For the Chinese, World War II didn't begin in 1939 or 1941, it began years before that, in 1931 when Japan annexed Manchuria and installed a puppet emperor. Anti-Japanese sentiment has been brewing since the May Fourth Movement, and with this move Japan demonstrated that war in Asia was inevitable. The League of Nations was helpless and didn't do a thing.

Further incidents in Shanghai stressed tensions. On 12 December 1937, Japanese aircraft attacked and sank the American river gunboat USS Panay. The incident was suppressed in America by the isolationist movement. A minor clash outside Beijing in 1937 triggered a full scale invasion by the Japanese, who flooded the Chinese Eastern border and via Korea and Taiwan, which they had already annexed years before. The Kuomintang, led by Chiang Kai-shek, put up token resistance, saving his best troops against the Communists, who ended up being the only effective force fighting against the Japanese.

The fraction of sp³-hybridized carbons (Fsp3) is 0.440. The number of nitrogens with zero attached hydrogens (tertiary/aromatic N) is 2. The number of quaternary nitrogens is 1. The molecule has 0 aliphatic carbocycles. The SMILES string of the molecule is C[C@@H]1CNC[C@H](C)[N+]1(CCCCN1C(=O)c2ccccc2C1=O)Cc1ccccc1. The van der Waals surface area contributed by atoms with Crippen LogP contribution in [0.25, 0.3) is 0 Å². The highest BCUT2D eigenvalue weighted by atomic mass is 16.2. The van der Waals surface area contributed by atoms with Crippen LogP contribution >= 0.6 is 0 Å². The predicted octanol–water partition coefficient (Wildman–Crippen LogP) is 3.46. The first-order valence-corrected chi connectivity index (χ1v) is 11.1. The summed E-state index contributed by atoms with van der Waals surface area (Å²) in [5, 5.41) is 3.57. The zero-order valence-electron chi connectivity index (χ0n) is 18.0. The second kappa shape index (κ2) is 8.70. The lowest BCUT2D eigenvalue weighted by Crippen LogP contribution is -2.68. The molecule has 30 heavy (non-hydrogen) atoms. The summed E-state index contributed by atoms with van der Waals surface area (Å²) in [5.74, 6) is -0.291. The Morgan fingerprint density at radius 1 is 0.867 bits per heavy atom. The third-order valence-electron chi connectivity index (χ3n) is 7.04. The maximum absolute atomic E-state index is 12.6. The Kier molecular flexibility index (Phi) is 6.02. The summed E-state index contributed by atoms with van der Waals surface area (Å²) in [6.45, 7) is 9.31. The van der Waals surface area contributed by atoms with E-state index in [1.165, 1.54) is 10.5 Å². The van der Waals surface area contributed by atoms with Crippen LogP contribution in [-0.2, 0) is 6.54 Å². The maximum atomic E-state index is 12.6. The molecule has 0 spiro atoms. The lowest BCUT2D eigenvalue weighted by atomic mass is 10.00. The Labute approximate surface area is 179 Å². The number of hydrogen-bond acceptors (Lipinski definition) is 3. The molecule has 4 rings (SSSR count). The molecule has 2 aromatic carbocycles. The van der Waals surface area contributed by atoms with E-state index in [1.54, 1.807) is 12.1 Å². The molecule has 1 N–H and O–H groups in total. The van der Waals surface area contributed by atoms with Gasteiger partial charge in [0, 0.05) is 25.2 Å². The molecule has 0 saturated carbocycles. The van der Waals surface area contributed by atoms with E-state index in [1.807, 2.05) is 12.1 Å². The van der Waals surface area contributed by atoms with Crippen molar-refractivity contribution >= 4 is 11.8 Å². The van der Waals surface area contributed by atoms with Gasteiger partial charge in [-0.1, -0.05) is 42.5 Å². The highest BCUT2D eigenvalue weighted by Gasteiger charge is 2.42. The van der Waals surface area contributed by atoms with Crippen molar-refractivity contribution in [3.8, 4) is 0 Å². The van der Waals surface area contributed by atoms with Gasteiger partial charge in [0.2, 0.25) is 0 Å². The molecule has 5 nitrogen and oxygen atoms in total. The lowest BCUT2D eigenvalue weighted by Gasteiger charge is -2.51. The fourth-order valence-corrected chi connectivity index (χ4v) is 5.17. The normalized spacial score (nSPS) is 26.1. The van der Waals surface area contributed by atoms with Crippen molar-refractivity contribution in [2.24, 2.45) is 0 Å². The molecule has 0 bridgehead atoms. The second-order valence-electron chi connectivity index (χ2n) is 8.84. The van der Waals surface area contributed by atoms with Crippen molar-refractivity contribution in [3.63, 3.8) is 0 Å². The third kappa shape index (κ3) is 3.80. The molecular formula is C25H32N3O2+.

Around half of China fell under Japanese control as the war dragged on, but the mountainous areas of central and Northern China defeated the best of Japanese efforts. The Kuomintang did not do a thing, despite American intervention and assistence. Tibet, then a dictatorship ruled by a buddhist theocracy, refused to help China. When the war ended in 1945, China was given Taiwan and Manchuria for its efforts. Four years later, they lost Taiwan to the Kuomintang, the same people who had all but helped the Japanese conquer China by attacking the resistance forces.

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